Before resorting to an online response, contact the owners of the site to obtain the site's rules or policies. "Many sites indicate that they will not allow personal attacks, yet the reviews contain exactly such content," says Schoppmann.

"Bringing the rule violation to the attention of the site's owners might result in the negative comments being removed. If that doesn't happen, a carefully worded, professional response sets a good juxtaposition against the hysterical tone of a self-serving review," he says.

When to Go to Court

"In most cases, patients who write on these Websites are expressing an opinion and, as such, there is little one can do to stop it," says internist Eric E. Shore, a health law attorney with Kane & Shore in Philadelphia. If, on the other hand, the patient states an untruth, or a fact that was in his or her possession under a confidential agreement, the physician may be able to take legal action to remove the comment, and even sue the patient who wrote it for defamation.

"Defamation has a formal legal definition," Shore continues. "Mere opinion does not rise to the level of libel or slander. Both require a false statement of fact that damages reputation. In the eyes of the law, opinion is fair game. Also, while one bad comment is not likely to have much effect on physicians or their practices, a running argument on the Web just might. Sometimes just letting things go is the best answer."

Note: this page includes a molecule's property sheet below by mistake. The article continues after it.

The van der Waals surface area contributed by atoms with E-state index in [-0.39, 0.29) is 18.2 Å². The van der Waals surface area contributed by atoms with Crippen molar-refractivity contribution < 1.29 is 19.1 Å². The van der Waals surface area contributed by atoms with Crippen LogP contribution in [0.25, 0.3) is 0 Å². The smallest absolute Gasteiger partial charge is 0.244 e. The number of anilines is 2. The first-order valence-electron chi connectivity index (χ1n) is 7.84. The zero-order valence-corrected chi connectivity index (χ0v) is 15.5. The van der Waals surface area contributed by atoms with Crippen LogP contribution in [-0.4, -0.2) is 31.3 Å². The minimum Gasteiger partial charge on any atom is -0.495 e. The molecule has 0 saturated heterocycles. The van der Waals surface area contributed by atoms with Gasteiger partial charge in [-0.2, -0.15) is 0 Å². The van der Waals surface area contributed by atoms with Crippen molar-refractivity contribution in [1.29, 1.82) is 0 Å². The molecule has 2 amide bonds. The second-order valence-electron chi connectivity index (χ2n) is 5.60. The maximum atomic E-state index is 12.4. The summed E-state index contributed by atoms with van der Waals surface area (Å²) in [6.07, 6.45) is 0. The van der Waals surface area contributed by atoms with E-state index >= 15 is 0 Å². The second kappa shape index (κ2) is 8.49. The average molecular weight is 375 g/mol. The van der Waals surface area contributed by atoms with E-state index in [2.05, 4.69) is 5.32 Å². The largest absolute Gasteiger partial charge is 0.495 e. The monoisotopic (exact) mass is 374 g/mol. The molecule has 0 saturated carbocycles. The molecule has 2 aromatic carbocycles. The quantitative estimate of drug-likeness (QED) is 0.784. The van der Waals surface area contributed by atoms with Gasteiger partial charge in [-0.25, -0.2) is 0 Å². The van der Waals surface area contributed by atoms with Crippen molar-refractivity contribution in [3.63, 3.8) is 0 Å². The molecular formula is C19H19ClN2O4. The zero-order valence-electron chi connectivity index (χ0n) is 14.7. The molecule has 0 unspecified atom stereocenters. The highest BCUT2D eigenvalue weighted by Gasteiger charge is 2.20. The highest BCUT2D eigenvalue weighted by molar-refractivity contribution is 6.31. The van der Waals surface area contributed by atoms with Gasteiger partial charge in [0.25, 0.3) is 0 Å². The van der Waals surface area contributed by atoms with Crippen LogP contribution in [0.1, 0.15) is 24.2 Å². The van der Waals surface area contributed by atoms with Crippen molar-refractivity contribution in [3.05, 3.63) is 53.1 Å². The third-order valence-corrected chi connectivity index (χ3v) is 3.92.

Eugene Burns, a family physician in LaPlace, Louisiana, agrees. "The Internet makes it very easy for anonymous critics to attack people," he says. "I think that unless the site is showing comments alluding to criminal or highly unethical behavior, it is probably best to simply ignore the comments. You cannot force people to like you, and giving these potential sites Web 'hits' may make them more popular and thus elicit advertising that could compound their visibility and annoyance."

The "turn the other cheek" strategy doesn't work, however, when online attacks are persistent, negative, and being noticed by patients and colleagues. According to Schoppmann, "If a patient makes an isolated inappropriate comment on some obscure message board, a lawsuit isn't warranted.

"But you have to hit back if you have a patient whose post is defamatory, focused, concerted, successful, and is beginning to have an appreciable impact on the practice, meaning that patients are noticing or even canceling procedures or appointments. The comments might be anonymous, but it has been my experience that between the staff and the doctor we can identify the poster very quickly."

Indeed, the poster, not the Website, will be the likely target of a lawsuit resulting from Internet comments. Domingo Rivera points to section 230 of the Communications Decency Act of 1996, which specifies that Internet service providers are shielded from lawsuits involving defamation because they are, as the term suggests, merely providing a service; they're not making the offensive statements. As a result, getting the posts removed or putting an end to a barrage of negative comments are often the best outcomes that can be expected in cases like these. Patients rarely have deep enough pockets to pay financial damages.